Original Crypto Coin does not provide tax, legal, or accounting advice. This material has been prepared for informational purposes only, and is not intended to provide, and should not be relied on for tax, legal, or accounting advice. You should consult with your own tax, legal, and accounting advisors before engaging in any transaction.

On March 25, 2014, the IRS release Notice 2014-21 IRS Virtual Currency Guidance to describe how existing tax principles apply to virtual currency transactions. Virtual currency is treated as property in the eyes of the IRS. This means sales or exchanges of virtual currency follow the same tax regulations as the sales or exchanges of tangible goods like the sale of a house, or the sale of business products to consumers.

Virtual currency can fall into one of three types of property: business, investment, or personal property. Each type is treated differently for tax purposes and unfortunately the IRS has not released further guidance beyond Notice 2014-21.

Business Property

Businesses that sell products or services in exchange for virtual currency must include the virtual currency in their gross income. The business must determine the Fair Market Value (FMV) of the currency in US dollars as of the date of the transaction using an online exchange.

Beyond exchanging goods and services for virtual currency, one can also create a business dealing with virtual currency, such as “miners.” Those businesses may be subject to self-employment tax depending on the business entity.

A business making payments using virtual currency have the same reporting requirements as businesses paying in cash or barter. Payments of currency equaling $600 or more in US dollars to independent contractors must file an information return to the IRS. Payments to employees must be reported on a W-2 form and taxes including federal income, Social Security, Medicare, and unemployment must be withheld and remitted to the IRS.

Investment Property

For investment purposes, virtual currency is considered a capital asset and is subject to taxation based on short term or long term holding periods. For currency held less than one year, the transaction is considered short-term and is taxed at ordinary income tax rates. In other words, an individual in the 25% tax bracket would pay the same rate on short-term currency transactions. Currency held for one year or longer is considered long-term and is taxed at the capital gains tax rate. Capital income is taxed at 0%, 15%, or 20%, and is dependent on the taxpayer’s tax bracket.

Like securities and stock sales, virtual currency held for investment can lead to either a taxable gain or a deductible loss. It is important to track the basis for each coin for tax purposes. Basis is the FMV of the coin on the date of purchase. A taxable gain occurs when the FMV of the coin on the date of sale is higher than the basis at the time of purchase. A deductible loss occurs when the FMV of the coin on the date of sale is lower than the basis at the time of purchase. Capital losses more than $3,000 carry forward to future tax years and can offset future capital gains until the capital loss is fully used.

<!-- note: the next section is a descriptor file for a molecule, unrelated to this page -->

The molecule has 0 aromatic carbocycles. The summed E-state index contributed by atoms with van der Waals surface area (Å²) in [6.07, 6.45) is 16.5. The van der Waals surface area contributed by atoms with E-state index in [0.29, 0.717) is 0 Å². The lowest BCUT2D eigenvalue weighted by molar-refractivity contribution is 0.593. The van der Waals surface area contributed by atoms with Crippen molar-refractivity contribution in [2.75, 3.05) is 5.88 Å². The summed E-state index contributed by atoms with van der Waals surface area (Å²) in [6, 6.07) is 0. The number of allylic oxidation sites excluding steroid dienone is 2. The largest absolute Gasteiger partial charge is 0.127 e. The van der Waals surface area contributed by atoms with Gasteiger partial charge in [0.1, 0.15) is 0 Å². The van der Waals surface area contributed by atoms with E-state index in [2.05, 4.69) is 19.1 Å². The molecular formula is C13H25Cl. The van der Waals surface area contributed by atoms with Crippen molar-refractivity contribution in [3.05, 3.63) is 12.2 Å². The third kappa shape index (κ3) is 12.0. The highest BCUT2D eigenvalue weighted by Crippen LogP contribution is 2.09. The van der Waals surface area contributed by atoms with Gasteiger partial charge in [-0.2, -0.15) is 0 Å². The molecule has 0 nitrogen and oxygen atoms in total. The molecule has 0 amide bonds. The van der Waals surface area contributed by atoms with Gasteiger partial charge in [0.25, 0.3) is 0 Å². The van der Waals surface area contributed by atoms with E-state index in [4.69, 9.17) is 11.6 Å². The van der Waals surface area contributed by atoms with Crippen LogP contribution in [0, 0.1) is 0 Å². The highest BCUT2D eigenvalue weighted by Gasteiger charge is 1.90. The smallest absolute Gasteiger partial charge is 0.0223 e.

Because basis is used to calculate gains and losses, it is important to track the basis of the currency. As it is difficult to track each coin individually, most Certified Public Accountants, Tax Attorneys, and Enrolled Agents agree that the First-In First-Out (FIFO) method may be used although the IRS has not provided any guidance in this matter.

Personal Property

Like most items owned for personal use, virtual currency is treated as a capital asset. Short-term and long-term holding periods apply. Purchasing or acquiring a coin, then using the coin in every day transactions leading to a capital gain, will be taxed at ordinary income rates. Purchasing or acquiring coin, then holding the coin for a year or more, before using it in a transaction will be taxed at capital gains tax rates. Unlike investment or business use of coins, a personal loss is not deductible.

The IRS may eventually release more updated regulations and guidelines to the taxability of virtual currency, but until then it is important to use the services of a professional tax preparer such as a CPA, Tax Attorney, or EA.


Joe purchases 1 Bitcoin on January 30, 2017 for $917.99. He holds his Bitcoin until December 18, 2017 when he sells the coin for $19,498.63. Because Joe held his coin for less than one year, his gain of $18,580.64 (19,498.63 – 917.99) is taxed at his ordinary tax rate. Since the sale of the coin, Joe is now in the 25% tax bracket, and the gain on the sale is taxed at the same rate.

Sam purchases 1 Bitcoin on December 1, 2016 for $748.29. He holds his Bitcoin until December 18, 2017 when he sells the coin for $19,498.63. Because Sam held his coin for longer than one year, his gain of $18,750.34 (19,498.63 – 748.29) is taxed at the capital gains rate for his tax bracket. Although Sam is also in the 25% tax bracket with the sale of his coin, the capital gains rate for the sale is only 15%.

Emily purchases 2 Bitcoins on July 24, 2016 for $660.53. She sells the two coins on August 4, 2016 to pay for a vacation. Because the sale of the coins is to pay for a personal vacation, the loss of $168.74 (1,152.32 – 1,321.06) is not deductible.